I first encountered 51m Northern Sun back in mid-2012 when I interviewed her owners and captain for issue three of The Superyacht Owner. Launched in 1976 by the Japanese shipyard Narasaki Building as a Japanese ice-class marine research vessel, Northern Sun (ex. Hokko Maru) was purchased in 2005 by her owners who were after a unique conversion project. The yacht has recently been listed on the charter market for the first time, by CA 37 South.
Having written about the boat before, it was a real pleasure to be invited by 37 South to join a familiarization trip on board and get to experience her for myself. The six-day trip will take us from Langkawi to Phuket, taking in the incredible scenery of the region along the way. My huge thanks go to the owners for the generosity in hosting this trip, and to 37 South, the captain and crew for all their hard work in organising it.
Normally, Malaysia is an easy hop over from New Zealand. Unfortunately my trip to Langkawi from Auckland was a lot longer than it needed to be thanks to Qantas… after flight delays meant I missed my connecting flight, I ended up staying in Singapore unexpectedly for the night before taking the first flight to Langkawi in the morning to meet the yacht. The flight from Singapore to Langkawi was quick and easy and I was soon in a taxi on my way to the yacht.
Driving across Langkawi and through the town of Kuah, where the Yacht Club is located, made me think how important the role of local agents is for visiting yachts. There was an abundance of shops, services and companies but if I were on a visiting yacht I wouldn’t have the first clue where to start, let alone what the best option was. Having local advice, or a crew experienced in the local area (as is the case on Northern Sun), would probably make all the difference if you only had a short amount of time in an area.
The Langkawi Yacht Club was a modern facility, and would make a good drop off point for owners and guests. I was met by two of the crew – CJ and JoJo – and taken by tender out to the yacht. After nearly 36 hours of travel the yacht looked mighty appealing!
My arrival was followed by the final three members of our party. On board with me are Fleur Tomlinson, from 37 South, Vilena Pavlova from Burgess Moscow, Alexander Kulish, a fellow journalist, Kirsten Ringsing from Yachtzoo, Pierre Hurel from Camper & Nicholsons, Gaye Burgeous from Burgess, and Sara Hill from Y.CO.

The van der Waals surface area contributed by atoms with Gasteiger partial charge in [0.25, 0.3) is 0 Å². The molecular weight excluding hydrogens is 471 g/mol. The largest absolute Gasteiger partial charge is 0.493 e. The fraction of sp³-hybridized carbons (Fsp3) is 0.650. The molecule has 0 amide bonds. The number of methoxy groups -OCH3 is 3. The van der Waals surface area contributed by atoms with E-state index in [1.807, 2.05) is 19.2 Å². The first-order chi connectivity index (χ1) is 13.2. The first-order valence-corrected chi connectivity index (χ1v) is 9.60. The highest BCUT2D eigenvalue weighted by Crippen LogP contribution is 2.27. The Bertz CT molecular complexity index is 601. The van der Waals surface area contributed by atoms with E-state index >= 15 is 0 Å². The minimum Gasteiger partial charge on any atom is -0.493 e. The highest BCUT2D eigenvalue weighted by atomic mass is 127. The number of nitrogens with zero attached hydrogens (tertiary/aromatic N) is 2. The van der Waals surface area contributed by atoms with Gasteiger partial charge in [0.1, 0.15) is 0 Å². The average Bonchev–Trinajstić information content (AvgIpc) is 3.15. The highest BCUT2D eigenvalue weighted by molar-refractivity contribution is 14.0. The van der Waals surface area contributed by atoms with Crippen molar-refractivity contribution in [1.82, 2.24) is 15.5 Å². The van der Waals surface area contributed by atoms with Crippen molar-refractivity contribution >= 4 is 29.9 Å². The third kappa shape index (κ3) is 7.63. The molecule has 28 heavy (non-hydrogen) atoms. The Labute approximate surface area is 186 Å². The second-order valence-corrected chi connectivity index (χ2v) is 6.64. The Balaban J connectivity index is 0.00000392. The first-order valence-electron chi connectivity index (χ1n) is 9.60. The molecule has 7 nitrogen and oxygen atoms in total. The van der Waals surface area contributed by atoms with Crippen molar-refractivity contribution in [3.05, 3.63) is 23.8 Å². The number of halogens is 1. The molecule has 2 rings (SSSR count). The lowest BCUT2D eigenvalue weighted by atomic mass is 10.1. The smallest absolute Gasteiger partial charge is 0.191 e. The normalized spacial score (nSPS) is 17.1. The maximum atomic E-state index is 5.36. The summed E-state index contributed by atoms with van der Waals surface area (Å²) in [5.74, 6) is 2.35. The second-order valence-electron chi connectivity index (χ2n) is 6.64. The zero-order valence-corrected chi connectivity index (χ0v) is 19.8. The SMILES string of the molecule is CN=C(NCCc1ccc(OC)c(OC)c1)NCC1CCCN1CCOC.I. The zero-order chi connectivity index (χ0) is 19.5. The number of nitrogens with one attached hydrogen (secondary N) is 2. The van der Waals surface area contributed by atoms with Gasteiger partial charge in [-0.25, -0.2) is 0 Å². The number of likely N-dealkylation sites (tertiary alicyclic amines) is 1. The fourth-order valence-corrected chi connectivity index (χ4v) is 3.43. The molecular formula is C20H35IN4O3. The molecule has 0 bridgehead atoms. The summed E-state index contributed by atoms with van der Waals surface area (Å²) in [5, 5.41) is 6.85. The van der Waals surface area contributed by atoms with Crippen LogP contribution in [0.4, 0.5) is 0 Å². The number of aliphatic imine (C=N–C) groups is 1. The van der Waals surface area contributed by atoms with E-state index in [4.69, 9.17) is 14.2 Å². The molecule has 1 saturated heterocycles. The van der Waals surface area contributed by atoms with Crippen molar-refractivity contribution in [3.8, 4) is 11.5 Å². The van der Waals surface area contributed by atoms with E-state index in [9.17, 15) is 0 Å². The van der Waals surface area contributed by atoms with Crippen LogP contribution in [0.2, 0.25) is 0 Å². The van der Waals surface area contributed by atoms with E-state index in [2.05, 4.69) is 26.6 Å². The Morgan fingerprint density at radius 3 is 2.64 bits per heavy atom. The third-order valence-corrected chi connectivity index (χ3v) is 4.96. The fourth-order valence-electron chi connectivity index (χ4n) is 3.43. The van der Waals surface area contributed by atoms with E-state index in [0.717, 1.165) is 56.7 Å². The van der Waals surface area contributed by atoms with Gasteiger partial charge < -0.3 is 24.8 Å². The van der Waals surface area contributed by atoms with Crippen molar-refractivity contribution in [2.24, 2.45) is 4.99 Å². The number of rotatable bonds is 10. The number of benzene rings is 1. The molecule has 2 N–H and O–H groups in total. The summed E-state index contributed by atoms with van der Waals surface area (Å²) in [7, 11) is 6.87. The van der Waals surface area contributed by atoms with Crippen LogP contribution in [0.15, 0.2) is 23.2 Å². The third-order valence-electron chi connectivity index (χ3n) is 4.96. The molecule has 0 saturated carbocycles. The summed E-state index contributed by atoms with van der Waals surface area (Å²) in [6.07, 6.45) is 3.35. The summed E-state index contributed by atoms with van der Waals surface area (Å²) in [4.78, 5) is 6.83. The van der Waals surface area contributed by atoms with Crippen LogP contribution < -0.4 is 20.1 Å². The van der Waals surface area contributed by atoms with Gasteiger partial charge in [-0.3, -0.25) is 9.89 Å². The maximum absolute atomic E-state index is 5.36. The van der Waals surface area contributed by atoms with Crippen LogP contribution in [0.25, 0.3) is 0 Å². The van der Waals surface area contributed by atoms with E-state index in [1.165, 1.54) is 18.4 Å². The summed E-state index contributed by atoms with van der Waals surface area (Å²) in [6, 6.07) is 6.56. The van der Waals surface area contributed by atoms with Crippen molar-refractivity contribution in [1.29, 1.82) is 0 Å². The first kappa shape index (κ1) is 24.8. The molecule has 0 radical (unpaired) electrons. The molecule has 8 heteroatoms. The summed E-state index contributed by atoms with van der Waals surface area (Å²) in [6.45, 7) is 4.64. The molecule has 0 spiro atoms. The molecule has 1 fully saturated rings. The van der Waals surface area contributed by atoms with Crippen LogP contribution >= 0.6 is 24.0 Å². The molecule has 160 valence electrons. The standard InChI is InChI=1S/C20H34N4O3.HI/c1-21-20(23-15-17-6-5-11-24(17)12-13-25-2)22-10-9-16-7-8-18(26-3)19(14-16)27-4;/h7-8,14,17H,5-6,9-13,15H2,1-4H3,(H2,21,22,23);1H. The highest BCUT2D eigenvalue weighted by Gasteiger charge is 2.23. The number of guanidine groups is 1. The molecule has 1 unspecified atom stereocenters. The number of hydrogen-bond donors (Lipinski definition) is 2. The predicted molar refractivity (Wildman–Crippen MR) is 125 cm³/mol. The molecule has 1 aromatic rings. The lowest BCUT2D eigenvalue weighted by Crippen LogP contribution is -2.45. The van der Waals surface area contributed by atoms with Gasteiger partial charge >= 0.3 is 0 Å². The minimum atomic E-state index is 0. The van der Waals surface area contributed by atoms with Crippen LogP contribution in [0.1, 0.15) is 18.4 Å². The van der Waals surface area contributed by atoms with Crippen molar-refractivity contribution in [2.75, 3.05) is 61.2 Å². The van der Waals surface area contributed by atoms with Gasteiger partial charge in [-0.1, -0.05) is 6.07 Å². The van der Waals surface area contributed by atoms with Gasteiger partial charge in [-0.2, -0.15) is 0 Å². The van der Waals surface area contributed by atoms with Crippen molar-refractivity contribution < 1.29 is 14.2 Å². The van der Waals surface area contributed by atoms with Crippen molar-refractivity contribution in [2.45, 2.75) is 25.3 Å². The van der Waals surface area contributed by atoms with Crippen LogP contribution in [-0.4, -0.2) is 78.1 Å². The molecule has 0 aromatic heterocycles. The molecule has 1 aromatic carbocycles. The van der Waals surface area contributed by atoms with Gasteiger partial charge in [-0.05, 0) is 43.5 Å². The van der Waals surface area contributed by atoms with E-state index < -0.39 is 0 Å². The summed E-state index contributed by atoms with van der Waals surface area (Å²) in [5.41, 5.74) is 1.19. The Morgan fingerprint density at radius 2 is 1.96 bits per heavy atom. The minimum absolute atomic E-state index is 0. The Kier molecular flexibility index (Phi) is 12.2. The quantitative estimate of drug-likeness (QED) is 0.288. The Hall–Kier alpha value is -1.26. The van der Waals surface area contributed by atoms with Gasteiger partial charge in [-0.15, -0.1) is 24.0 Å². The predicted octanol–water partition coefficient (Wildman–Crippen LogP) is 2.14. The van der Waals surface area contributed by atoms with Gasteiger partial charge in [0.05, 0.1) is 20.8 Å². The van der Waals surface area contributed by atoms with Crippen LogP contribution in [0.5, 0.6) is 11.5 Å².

We enjoyed a wonderful lunch on the aft deck that showcased some of the amazing local flavours, while undertaking a short one-hour cruise of about 10 miles to the nearby island of Pulau Deyang. The scenery here is quite amazing, with sheer cliffs covered in lush vegetation, all set off by the beautiful colours in the water so it made for quite the backdrop during lunch.
After we had eaten, Captain Lawrie gave us the full tour of the yacht, and explained some of her history. Having been on board, with wife Jan, for so many years there is nothing he doesn’t know about the yacht! Although there are clues to her history as a fishing vessel in features such as the original windlasses, it’s really quite amazing the detailed work that was done on this yacht to transform it.
She’s a very elegant yacht on the inside, and amazingly stable. Furnished with features such as her owners’ collection of antique Iranian rugs, ship models and paintings, she has a classical air about her. In certain areas of the yacht, such as the engine room, you move from superyacht back to ship and the fact they have embraced her history like this, without removing it all, really gives her character. Another example of this is in the owner’s master cabin (a huge full beam space) where the owners have kept the original camber of the yacht. As the captain, Lawrie, says, all these different elements are ‘what keeps her interesting.’
With the yacht moored up, we went ashore in two of the tenders (according to Captain Lawrie there is an impressive 19 types of watercraft on board… the huge toy garage is well stocked with everything from a fleet of glass bottomed kayaks to Seadoos).
Our destination was a huge freshwater lake – known as ‘The Lake of the Pregnant Maiden’. A short 10-minute walk through the jungle took us to the lake and along the way we saw lots of monkeys, none of whom had the slightest fear of humans. Down at the lake they have built a floating pontoon, which creates lots more space, which I am sure is at a premium in peak time, for families and visitors to base themselves on. Some of the pontoons had shallow bottomed pools sunk into them, which would be good for children, but we all bypassed these and launched ourselves into the main lake, which was beautifully warm like a tepid bath.
After we got back to the tenders, we took an extended route back to the yacht to get a closer look at some more of the amazing scenery, and cliffs with little caves in them. As we approached the yacht it was just getting dark and she made for a really beautiful sight lit up against the water.
Later, canapés were served on the forward deck seating area with lanterns lit on the table, before going inside for another delicious meal at the main dining area. By that point it was 3am New Zealand time and I was very ready for bed. Day two will see an early start to cruise into Thailand followed by a day of watersports.
MENU - DAY ONE
Fresh fruit and yoghurt Blueberry lemon muffins Egg, ham and cheese baked crepes
Roti canai (chicken curry with pancakes) Beef rendang Seared scallpps with chilli, ginger and garlic